Tennessee Jail Considers Charging for Toilet Paper, Underwear
by Christopher Zoukis
On August 19, 2013, commissioners in Anderson County, Tennessee approved a resolution authorizing an expansion of pay-to-stay fees at the county jail. The resolution included a $50 daily fee for prisoners serving misdemeanor sentences, the removal of the existing $500 fee cap, and charging detainees new fees for items such as toilet paper, soap, bras, underwear, towels and other items.
The resolution, drafted by the county’s law director, Jay Yeager, was passed uncontested by the commissioners. The county recouped more than $100,000 through daily jail fees in 2012, which led to an interest in generating additional revenue from prisoners.
Under the resolution, prisoners can be charged for a variety of things, including pants ($9.15); shirts ($7.59); female gowns ($6.90); underwear ($0.75); female underwear ($0.71); bras ($1.72); socks ($0.72); shoes ($3.26); towels ($1.15); wash rags ($0.13); coats ($24.65); mattress covers ($5.40); blankets ($6.26); toothbrushes ($0.04); toothpaste ($0.05); deodorant ($1.15); soap ($0.03); toilet paper ($0.29); razors ($0.04); and sanitary napkins ($0.05).
The notion that prisoners may be required to pay for toilet paper made national news, with TIME magazine running a story on the resolution, noting, “Anderson County is only the latest in a long line of cash-strapped municipalities to levy fees to help fund their criminal-justice systems.”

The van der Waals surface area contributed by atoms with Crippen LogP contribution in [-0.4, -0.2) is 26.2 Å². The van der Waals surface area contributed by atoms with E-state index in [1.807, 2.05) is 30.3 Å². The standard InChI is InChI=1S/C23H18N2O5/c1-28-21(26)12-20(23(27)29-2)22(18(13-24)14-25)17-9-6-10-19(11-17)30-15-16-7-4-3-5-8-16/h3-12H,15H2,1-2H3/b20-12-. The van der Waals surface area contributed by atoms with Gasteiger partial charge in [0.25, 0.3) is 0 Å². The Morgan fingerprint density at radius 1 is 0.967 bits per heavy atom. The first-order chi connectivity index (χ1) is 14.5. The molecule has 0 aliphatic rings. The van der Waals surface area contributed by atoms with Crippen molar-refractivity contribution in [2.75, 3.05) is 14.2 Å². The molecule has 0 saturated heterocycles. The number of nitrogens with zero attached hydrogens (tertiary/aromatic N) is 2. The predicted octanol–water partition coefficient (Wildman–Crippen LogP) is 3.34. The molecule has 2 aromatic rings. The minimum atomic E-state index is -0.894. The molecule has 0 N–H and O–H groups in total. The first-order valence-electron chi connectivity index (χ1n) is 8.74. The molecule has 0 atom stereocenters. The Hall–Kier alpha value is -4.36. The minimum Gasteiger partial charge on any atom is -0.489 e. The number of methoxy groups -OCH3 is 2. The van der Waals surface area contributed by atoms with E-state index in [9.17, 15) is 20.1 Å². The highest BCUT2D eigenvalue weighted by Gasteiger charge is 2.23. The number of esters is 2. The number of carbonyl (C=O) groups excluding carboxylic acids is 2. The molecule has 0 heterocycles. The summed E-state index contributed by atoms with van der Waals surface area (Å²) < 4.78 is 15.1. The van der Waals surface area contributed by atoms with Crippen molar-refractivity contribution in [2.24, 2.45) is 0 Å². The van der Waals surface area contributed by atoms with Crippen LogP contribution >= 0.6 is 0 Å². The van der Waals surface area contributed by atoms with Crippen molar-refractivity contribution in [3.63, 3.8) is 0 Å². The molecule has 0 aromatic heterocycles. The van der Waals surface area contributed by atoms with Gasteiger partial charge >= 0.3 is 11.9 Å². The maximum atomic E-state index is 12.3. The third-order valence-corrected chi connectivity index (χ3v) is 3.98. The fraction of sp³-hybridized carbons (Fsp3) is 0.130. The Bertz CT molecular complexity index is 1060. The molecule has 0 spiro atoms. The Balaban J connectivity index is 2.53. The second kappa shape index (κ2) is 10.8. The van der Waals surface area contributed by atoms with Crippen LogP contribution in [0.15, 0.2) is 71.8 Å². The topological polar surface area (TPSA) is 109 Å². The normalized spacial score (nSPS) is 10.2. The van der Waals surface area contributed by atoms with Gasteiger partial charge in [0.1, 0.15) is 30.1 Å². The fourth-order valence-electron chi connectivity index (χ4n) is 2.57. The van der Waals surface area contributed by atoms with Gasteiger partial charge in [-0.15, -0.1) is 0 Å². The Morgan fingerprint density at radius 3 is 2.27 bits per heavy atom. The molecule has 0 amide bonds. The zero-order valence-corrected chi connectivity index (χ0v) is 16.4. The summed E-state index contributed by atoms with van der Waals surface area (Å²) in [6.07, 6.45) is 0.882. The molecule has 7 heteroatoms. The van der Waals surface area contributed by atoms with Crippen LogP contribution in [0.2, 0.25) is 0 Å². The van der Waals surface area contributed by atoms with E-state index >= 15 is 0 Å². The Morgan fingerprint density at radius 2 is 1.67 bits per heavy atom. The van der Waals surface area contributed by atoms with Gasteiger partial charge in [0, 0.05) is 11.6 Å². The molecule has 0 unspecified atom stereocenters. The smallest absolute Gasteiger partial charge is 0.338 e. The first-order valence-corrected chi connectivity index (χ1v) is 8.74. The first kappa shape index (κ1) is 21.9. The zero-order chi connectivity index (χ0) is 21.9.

Jail detainees who are indigent would not be denied clothing or hygiene items due to their inability to pay, but those who have funds on their jail trust accounts could be charged the fees as well as co-pays for medical, dental, substance abuse and educational services.
According to Yeager, any fees owed “would not be held over prisoners’ heads,” meaning they would not be used as a means to keep them in jail or to revoke terms of probation or community supervision due to nonpayment.
Anderson County Mayor Terry Frank had requested a 30-day delay so the fee policies could be researched to determine if they were constitutional, saying she thought they “may go a little too far.” The commissioners declined her request.
However, while the county commission approved the resolution authorizing the fees, Anderson County chief jailer Avery Johnson told PLN in an August 5, 2015 interview that the jail had declined to charge fees for clothing or hygiene items, including toilet paper. He said it would be too hard, for example, “to keep up with whose roll of toilet paper this is.”
Sources: www.knoxnews.com, http://oakridgetoday.com, TIME magazine
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